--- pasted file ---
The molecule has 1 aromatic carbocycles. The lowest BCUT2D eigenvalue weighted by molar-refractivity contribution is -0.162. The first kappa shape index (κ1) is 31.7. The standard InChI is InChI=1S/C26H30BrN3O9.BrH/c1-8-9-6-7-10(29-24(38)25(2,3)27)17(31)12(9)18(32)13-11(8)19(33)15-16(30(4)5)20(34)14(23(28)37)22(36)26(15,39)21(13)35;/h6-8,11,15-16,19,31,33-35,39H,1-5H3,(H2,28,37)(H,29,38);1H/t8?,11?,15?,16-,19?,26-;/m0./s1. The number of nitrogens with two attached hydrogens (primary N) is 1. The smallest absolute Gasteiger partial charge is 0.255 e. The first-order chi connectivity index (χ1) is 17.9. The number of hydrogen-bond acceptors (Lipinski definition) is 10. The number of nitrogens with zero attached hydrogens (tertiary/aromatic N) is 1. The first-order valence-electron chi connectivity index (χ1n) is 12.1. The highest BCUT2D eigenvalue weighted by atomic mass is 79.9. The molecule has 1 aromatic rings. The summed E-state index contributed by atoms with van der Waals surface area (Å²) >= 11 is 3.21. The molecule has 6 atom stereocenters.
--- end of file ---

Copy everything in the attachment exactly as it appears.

The molecule has 1 aromatic carbocycles. The lowest BCUT2D eigenvalue weighted by molar-refractivity contribution is -0.162. The first kappa shape index (κ1) is 31.7. The standard InChI is InChI=1S/C26H30BrN3O9.BrH/c1-8-9-6-7-10(29-24(38)25(2,3)27)17(31)12(9)18(32)13-11(8)19(33)15-16(30(4)5)20(34)14(23(28)37)22(36)26(15,39)21(13)35;/h6-8,11,15-16,19,31,33-35,39H,1-5H3,(H2,28,37)(H,29,38);1H/t8?,11?,15?,16-,19?,26-;/m0./s1. The number of nitrogens with two attached hydrogens (primary N) is 1. The smallest absolute Gasteiger partial charge is 0.255 e. The first-order chi connectivity index (χ1) is 17.9. The number of hydrogen-bond acceptors (Lipinski definition) is 10. The number of nitrogens with zero attached hydrogens (tertiary/aromatic N) is 1. The first-order valence-electron chi connectivity index (χ1n) is 12.1. The highest BCUT2D eigenvalue weighted by atomic mass is 79.9. The molecule has 1 aromatic rings. The summed E-state index contributed by atoms with van der Waals surface area (Å²) >= 11 is 3.21. The molecule has 6 atom stereocenters.